It’s hard to imagine that 2004 was 13 years ago. I still recall sinking hours upon hours into Need for Speed Underground 2 on my Xbox. It was the perfect game for me at age 15: obnoxious, over-the-top, repetitive, and one of the earlier open-world car games. My obsession with unlocking and purchasing the best parts for my Peugeot hatchback was unquenchable. Making my car look, sound, and feel cool was ultimately more than enough to keep me satisfied. Who needs storytelling when you can put some sick gnar-gnar neon lights on your car’s undercarriage? I certainly didn’t.
Fast-forward to the latest chapter in the Need For Speed series. Need for Speed Payback encapsulates everything I remember about the genre. The only issue is, I was only 15 back then and didn’t have a strong opinion or many viable alternatives to choose from. I was content going through the “grind” of doing tedious tasks for minimal payouts. But I’ve grown up and already endured countless other games with similar reward systems and open-world mechanics. However, after spending my first few hours in Payback, unable to afford the purchase of a new car, let alone unlock some, the thought of the grind had me feeling impatient.
The story, like most other Need for Speed iterations, isn’t the reason fans continue to play the franchise. The cop chases, different racing disciplines, plethora of cars, and endless customization options are the game’s biggest selling points. But you’ll be disappointed to find that in fact the story does take a bigger role in Payback and car customization is hidden behind tedious world activity prerequisites.
I had to go find three different jumps or something nonsensical and make sure I went “X” amount of yards to unlock the ability to customize my vehicle’s side skirts. Even after doing this task, you still have to pay for the customized component. It was exhausting and overwhelming just thinking about the amount of work needed to even have the option to make my car unique.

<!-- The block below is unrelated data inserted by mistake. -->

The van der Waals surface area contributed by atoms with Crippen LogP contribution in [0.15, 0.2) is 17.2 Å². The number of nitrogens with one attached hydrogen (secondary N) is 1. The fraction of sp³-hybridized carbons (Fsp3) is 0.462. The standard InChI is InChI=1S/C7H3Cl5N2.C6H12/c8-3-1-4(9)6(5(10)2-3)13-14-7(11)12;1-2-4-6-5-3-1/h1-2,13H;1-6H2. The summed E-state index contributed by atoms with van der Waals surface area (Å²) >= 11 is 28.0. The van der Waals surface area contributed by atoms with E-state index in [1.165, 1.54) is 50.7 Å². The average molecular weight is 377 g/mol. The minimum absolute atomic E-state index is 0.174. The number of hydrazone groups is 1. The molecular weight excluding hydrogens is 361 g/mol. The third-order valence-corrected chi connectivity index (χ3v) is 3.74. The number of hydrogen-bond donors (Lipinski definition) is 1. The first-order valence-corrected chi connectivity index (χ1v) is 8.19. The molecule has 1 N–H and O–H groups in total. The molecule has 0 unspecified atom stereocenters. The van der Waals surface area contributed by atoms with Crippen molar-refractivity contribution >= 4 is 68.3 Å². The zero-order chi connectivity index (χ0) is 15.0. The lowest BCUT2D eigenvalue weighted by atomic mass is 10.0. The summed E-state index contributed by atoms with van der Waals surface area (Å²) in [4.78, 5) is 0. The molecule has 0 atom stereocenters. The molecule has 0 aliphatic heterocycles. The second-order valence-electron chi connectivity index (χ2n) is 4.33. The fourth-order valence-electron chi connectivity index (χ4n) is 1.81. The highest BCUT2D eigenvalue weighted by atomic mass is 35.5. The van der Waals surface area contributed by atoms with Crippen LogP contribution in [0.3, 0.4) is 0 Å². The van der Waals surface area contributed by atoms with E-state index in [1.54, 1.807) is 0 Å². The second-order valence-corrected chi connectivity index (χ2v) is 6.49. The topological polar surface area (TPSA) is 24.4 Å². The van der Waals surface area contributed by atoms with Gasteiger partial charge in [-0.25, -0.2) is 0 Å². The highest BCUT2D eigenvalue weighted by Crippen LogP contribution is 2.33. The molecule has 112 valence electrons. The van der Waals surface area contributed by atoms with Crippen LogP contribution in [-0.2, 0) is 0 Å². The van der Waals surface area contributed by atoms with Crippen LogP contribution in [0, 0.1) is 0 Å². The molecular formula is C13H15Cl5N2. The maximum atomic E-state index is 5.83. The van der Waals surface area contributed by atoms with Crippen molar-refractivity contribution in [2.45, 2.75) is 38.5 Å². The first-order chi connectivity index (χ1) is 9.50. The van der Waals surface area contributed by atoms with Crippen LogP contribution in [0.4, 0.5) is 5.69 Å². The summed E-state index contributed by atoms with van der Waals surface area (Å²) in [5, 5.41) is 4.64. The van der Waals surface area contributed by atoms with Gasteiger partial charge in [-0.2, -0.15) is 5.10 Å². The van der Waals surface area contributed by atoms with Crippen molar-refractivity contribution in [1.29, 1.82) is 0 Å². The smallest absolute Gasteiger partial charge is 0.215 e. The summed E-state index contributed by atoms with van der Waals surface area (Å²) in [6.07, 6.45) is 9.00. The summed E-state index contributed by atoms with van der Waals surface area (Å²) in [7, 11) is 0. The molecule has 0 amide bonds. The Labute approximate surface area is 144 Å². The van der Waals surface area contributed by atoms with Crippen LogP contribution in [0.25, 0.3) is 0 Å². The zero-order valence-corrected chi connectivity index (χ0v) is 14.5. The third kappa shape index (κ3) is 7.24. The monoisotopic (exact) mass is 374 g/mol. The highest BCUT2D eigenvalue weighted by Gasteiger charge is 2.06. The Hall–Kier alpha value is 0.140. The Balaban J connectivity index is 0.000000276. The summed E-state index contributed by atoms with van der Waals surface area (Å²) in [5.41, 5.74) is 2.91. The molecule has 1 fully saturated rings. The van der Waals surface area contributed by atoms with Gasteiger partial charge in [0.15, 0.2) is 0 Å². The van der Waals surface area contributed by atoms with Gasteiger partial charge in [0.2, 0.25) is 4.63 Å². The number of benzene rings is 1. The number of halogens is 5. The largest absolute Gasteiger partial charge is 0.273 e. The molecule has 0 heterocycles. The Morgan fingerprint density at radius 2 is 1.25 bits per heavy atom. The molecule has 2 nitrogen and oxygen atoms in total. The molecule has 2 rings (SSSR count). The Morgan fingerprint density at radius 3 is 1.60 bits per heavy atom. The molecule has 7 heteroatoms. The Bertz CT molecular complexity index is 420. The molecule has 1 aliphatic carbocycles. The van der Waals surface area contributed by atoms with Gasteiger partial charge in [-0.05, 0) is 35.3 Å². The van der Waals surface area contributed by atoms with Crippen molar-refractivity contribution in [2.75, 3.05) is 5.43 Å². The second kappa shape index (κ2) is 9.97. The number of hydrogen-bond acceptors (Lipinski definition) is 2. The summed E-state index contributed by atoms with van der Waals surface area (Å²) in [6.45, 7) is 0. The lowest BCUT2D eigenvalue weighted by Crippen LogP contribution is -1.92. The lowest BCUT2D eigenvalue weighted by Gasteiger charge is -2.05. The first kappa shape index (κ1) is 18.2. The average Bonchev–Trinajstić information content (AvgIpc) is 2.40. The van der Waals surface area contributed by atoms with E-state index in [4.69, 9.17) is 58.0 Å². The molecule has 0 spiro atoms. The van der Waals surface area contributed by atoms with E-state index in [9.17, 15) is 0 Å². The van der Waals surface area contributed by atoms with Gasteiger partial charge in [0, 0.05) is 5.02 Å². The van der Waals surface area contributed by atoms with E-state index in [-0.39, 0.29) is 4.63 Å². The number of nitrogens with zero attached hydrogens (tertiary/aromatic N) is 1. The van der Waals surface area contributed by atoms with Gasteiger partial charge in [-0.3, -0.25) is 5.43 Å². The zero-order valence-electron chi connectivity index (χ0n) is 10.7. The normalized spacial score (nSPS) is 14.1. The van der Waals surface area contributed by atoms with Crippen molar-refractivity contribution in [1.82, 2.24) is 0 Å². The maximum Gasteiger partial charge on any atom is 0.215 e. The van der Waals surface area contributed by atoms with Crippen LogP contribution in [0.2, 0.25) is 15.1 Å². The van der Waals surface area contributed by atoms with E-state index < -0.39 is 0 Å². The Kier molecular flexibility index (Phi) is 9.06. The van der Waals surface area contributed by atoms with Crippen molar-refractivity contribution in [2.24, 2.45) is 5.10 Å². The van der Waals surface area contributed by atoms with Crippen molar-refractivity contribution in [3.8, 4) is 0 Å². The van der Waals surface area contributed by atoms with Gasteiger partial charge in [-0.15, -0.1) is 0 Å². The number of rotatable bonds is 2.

Does the story at least make up for the fact that customization and cars are hidden behind playtime? No. It’s your typical caricatured Need for Speed cast. Bros, natives, immigrants, whatever. The cast is diverse, but also has no depth; there isn’t anybody worth liking or despising, to be honest, because the entire reason you’re getting “payback” in the first place isn’t convincing at all. The three main characters lack any type of personality. Tyler is basically a Paul Walker reincarnate who is naive, dumb, and reckless, and handles all of the normal racing events. Mac is actually kind of cool; he’s from England and there arecmoments where I warm up to him. His specialties are off-road and drifting. Then there’s Jess, a wheelwoman who “doesn’t play by the rules” or whatever stereotypical rebellious phrase you can think of — she’ll probably say it.
Inundated with nauseous dialogue and a less than impressive soundtrack, it really felt like this game was made back in 2004. It’s actually incredible at how little the series has changed. However, the fact that Need for Speed Payback hit all the necessary nostalgic notes speaks volumes for it staying true to it’s roots. Perhaps the whole point of the series is to be kitschy, obnoxious, and self deprecating. I’m just having a hard time trying to wrap my head around who actually likes it.
If you can put aside the story, music, dialogue, and the pure, unadulterated grind, the game can actually be fun. The driving mechanics feel great and it’s arcade style of braking makes any discipline of racing easy to learn. The police AI isn’t the best, but it’s neat to lure them into traps or simply run them off the road. Terrain is varied, albeit the world is a little plain.
Payback takes place in a pseudo Las Vegas city that’s sprinkled with desert outskirts and a mountainous region. Each racing discipline usually takes place in a specific region, all of which are available to you immediately. You can drive around to explore gas stations (checkpoints that cost credits for fast travel), car dealerships, or other random junkets that can earn you nominal amounts of credits.
After playing a fair amount of the story mode, it became abundantly clear that there was going to be a large time commitment in order to complete what I set out to accomplish. Probably around several dozen hours until I would be able to unlock most of the cars, have enough money to purchase the one I want, find the right tech upgrades, and unlock the prerequisites for customization. Several dozen hours of grinding until I can start enjoying a game is asking a lot these days.
It’s a bit sad that I can no longer enjoy a series of my youth. Need for Speed has stayed true to itself. However, I’m not a teenager anymore. The series quite clearly left me in the dust as I matured and doesn’t seem to be making any effort to change in the future. Nostalgia alone can’t keep this game afloat and it’s loot crate-like, monotonous system makes Need for Speed Payback feel stale.